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Agenda item

Ways To Wellbeing - social prescribing project York CVS

Minutes:

Jasmine Howard gave a presentation on the Ways to Wellbeing Project being undertaken in the four Priory Medical Group Practices.   The project was being run by York CVS in conjunction currently with Priory Medical Group and as part of a pilot, the results and outcomes had been independently evaluated by York St John University.   The aim of the project was to help the 10% of people who were lonely or socially isolated and went to their doctors because of their situation.   The aim was to promote Social Prescribing by connecting people within their local community with a view to supporting and improving their lives and wellbeing and thus reduce the use of GP appointments for social issues.    People were also enabled to live at home safely for longer.   Some people were visiting their doctor because of their emotional wellbeing (mental health) or long term conditions such as CPD or diabetes.   It was noted that Huntington and New Earswick Ward had a higher than average population of 75+ year olds than the York average and were therefore disproportionately affected.

 

Jasmine said that when a person was referred to Jasmine directly from the GP an informal meeting was held at the local surgery, where they could have a cup of tea and discuss what life is like for them.  From this meeting ideas could be discussed and agreement reached as to how their lives could be improved and steps that needed to be taken to make the ideas come to fruition with the help of others.    People were encouraged and supported to do the activities or join the groups they want to until they are confident to carry on on their own.  Transport could also be provided for the first time activities    The project also provided help and support on benefits, debt and housing support. 

 

The benefits of social prescribing were found to be increased confidence and wellbeing, decreased loneliness and decreased use of GPs time.   People were also helped to engage with their local community and be better able to manage their condition for example being part of groups, having a befriender, joining choirs and art classes and the feedback was that they felt a ‘weight had been lifted’.   Routine was of great importance and it helps people to focus and become more resilient.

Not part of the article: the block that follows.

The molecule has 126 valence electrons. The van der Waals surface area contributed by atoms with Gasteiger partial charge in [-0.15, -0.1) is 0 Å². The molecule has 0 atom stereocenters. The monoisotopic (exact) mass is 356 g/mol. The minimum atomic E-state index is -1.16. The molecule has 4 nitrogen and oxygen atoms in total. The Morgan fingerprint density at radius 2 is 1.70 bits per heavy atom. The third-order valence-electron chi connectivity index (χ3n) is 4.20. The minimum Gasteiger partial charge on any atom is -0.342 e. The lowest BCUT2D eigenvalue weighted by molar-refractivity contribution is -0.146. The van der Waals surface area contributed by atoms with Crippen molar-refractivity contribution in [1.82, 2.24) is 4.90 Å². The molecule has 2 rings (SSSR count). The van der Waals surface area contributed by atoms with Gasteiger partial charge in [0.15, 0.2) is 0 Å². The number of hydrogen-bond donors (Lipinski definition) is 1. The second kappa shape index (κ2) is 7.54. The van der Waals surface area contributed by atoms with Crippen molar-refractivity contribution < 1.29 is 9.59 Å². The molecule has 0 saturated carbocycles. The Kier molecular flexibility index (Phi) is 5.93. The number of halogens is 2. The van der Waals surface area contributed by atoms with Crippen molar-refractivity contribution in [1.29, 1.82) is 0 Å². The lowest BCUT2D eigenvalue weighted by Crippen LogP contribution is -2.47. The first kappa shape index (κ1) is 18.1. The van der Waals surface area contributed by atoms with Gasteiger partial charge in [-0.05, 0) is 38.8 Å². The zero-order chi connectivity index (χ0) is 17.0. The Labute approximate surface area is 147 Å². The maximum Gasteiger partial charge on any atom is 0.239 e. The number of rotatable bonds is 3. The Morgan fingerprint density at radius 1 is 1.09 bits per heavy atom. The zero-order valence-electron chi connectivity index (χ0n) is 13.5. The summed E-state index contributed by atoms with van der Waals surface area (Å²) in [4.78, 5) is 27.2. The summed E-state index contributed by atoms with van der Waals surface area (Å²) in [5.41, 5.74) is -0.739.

As a result of this project 80% of people referred had a greater sense of wellbeing, 75% had and improvement in confidence and there had been a decrease in reported loneliness and a 20% decrease in GP appointments.

 

A resident asked how a person would know about the project.

 

 

Jasmine said that a person would be referred through their GP.  She was based in the local surgery.  The project would also accept self-referrals or referrals from nurses or councillors.

 

 

is time saved by not going to the GP?

 

 

GP consultation time is being better used for people needing medical treatment.  Such referrals were more about ‘quality of life’.   Jasmine explained she was here tonight in the hope of attracting ward committee funding to roll out the project in the ward.

 

 

How do you find about groups and organisation in the ward to signpost people to?  

 

We talk to people in the ward, we are based at York CVS which gives access to a very large database of community organisations. She gave an example of a resident who had been supported with a swimpass to enable him to try out swim sessions accompanied by a worker.

 

 

A resident said volunteers were happy to help with the co-ordination of transport. 

 

 

 

 

A resident said they had started a catering company, how do we let you know that about our project.  

 

 

Jasmine said she would encourage people to email the service and to register with the Family Information Service.

 

The pilot was currently working out of the Priory Medical Group surgeries at Park View, Tang Hall, Heworth and Fulford. We are hoping to extend to other wards subject to funding.

 

 

 

 

Councillor Runciman said that this was an excellent initiative that brought services to people.   There was CCG funding initially but unfortunately it was going to stop soon.  

Our approach as the administration was to support prevention projects.

 

 

 

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